Although Foreman recognizes the creepiness of omni-tracking, he embraces it with cheer — heading off to Disney World with his family, every member sporting an RFID bracelet that will know everywhere they’ve been, everything they’ve bought, every food item they’ve ordered — and even how long they’ll spend on one of Mickey’s toilets if something they ate gives them diarrhea.
It could become a crime in Washington state to help the NSA. Government contractors or workers providing electricity or water to an agency violating the Fourth Amendment would be criminals. (They ought to do this in Utah, where that hellish data center gobbles millions of gallons of precious dry-state water.) H/T PT
Clever or creepy? Yeah, depends on who (or which alphabet soupers) get their hands on these snake, worm, and otherwise creepy-crawly robots. (H/T O)
One might wish that the charming soul who monkeywrenched the ATF booth at last week’s SHOT Show had a better command of spelling. But his (her?) heart was certainly in the right place. View one. View two. (H/T JB)
Another Officer Friendly. Yes, another Beloved Hero in Blue, protecting and serving in the style that’s become so reliable lately. Why this creep isn’t a) in prison and b) on the sex-offender registry for the rest of its days is a wonder to me. Oh, but she was “disciplined.” I guess that makes it okay. (Corrected: There were two officers, both female, and both apparently “corrections officers,” not cops. Both were involved, though apparently only one did the worst deed. Personally, I’m still going with “Officer Friendly” because IMHO, there’s a distinction, but not much of a difference, between cops and COs. Thanks, G. for the heads up.)
Did hackers recently perform the first malicious act utilizing the “Internet of things”? That is, did they turn everything from “smart” refrigerators and home camera systems into a bot net? So said many reports. Borepatch doubts it.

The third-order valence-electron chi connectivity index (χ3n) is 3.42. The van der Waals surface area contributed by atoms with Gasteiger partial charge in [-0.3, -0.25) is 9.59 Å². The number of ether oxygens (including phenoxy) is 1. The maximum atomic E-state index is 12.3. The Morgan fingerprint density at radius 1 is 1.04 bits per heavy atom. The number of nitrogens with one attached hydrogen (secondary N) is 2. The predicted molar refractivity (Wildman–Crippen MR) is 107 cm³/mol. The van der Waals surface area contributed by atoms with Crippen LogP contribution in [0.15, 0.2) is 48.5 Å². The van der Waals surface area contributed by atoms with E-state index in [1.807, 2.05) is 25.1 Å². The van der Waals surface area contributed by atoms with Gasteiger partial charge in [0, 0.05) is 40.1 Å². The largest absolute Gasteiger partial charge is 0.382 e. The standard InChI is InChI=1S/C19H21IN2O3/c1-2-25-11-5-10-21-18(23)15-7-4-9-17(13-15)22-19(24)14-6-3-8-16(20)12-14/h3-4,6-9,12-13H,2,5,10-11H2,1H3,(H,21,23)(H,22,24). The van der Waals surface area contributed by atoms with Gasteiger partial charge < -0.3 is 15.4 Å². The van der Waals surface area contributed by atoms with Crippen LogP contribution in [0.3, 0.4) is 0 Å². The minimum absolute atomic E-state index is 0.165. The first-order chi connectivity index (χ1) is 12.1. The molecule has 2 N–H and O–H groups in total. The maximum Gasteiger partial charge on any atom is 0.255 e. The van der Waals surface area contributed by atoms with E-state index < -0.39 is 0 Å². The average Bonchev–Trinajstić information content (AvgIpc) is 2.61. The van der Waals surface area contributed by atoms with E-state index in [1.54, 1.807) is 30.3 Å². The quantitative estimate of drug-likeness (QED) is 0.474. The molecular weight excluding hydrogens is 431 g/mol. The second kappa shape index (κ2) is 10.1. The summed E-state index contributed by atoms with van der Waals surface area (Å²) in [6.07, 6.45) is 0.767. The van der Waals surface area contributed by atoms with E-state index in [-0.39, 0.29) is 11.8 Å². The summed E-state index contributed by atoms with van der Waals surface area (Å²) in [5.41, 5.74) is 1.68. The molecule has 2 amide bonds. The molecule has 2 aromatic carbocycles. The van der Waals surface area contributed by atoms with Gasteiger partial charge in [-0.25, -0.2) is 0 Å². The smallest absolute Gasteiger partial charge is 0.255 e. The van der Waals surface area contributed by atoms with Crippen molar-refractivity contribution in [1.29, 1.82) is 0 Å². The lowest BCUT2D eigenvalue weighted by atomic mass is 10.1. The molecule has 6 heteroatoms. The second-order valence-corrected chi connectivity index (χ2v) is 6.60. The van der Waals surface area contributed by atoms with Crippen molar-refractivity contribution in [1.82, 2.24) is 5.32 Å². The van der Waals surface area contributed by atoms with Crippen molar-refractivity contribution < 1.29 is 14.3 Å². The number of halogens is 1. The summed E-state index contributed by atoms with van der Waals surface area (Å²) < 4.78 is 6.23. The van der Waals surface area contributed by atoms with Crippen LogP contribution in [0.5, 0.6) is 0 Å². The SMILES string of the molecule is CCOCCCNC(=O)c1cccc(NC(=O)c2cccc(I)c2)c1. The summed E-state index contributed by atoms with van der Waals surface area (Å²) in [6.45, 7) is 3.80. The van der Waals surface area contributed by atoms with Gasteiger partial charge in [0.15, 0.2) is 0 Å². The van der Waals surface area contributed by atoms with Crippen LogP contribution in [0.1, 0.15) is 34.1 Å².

There are five finalists in the Doritos “Crash the Superbowl” ad contest. “Cowboy Kid” is the clear winner. If any of the other four beat it, I’m suspecting bribery, collusion, and all manner of other evil. This may be one case where v*ting is okay. As long as you vote my way, of course. ;-)
… because of your commitment to privacy? Or because you reject mainstream tech-enabled culture to follow your own path?
I’ve never feared technology and was for a long time an “early adopter.” I knew the moment I laid eyes on a PC that I had to have one. I was online years before the WWW was a thing. I met my former Significant Sweetie on a Fidonet bulletin board (gun-rights site) when meeting a partner online was unheard of.
These days, however, I shun most new tech. Even some of my granny-aged friends tote their smartphones everywhere they go, but I won’t have one; carrying an omni-surveillance device in my pocket is obvious folly. Yet that also means that quite an amazing array of useful apps — and even the operating systems they work on — are like a foreign language to me. It’s as if half the U.S. has suddenly started speaking Swedish and I’m still stubbornly insisting on talking “old-fashioned ‘Murrican.”
I quit TV 20 years ago (December 27, 1994) and my life is better for it. But there’s a whole range of common cultural experience I’m now distant from. And that’s true even now that anybody can catch Downton Abbey or Breaking Bad online.
I don’t regret my choices. If I did, I’d un-choose them. But the disconnect does worry me. As I get older I sometimes ask myself, “Is this still a matter of principle or are you just becoming a stuck-in-the-mud fogey, resisting change?”
Google’s just-announced acquisition of Nest got me mulling on this again. I love the idea of a household thermostat that learns my habits and adapts its settings to my activities. I loathe the notion of Google (and its bosom buddy the NSA) monitoring the transaction. Not only has Google become an information-gobbling monster; but I see no reason why such cool technologies can’t be made essentially private. They would be better private. Even if Google had good intentions (which it doesn’t), it’s obvious to me that inserting any third party between us and things we want to do is an ordinary, everyday, garden-variety hindrance, as well as a danger.
Or is that fogey talk?
I know a lot of you reject certain tech because it’s privacy-invasive or otherwise obnoxious. Do you sometimes worry, though, that these choices are carrying you farther and farther away from the culture you live in? Do you worry that maybe you’re just getting crotchety and stubborn?
OTOH, I know some of you embrace “smart” tech. If so, how do you manage to be comfortable with it, even knowing it’s inherently surveillance tech?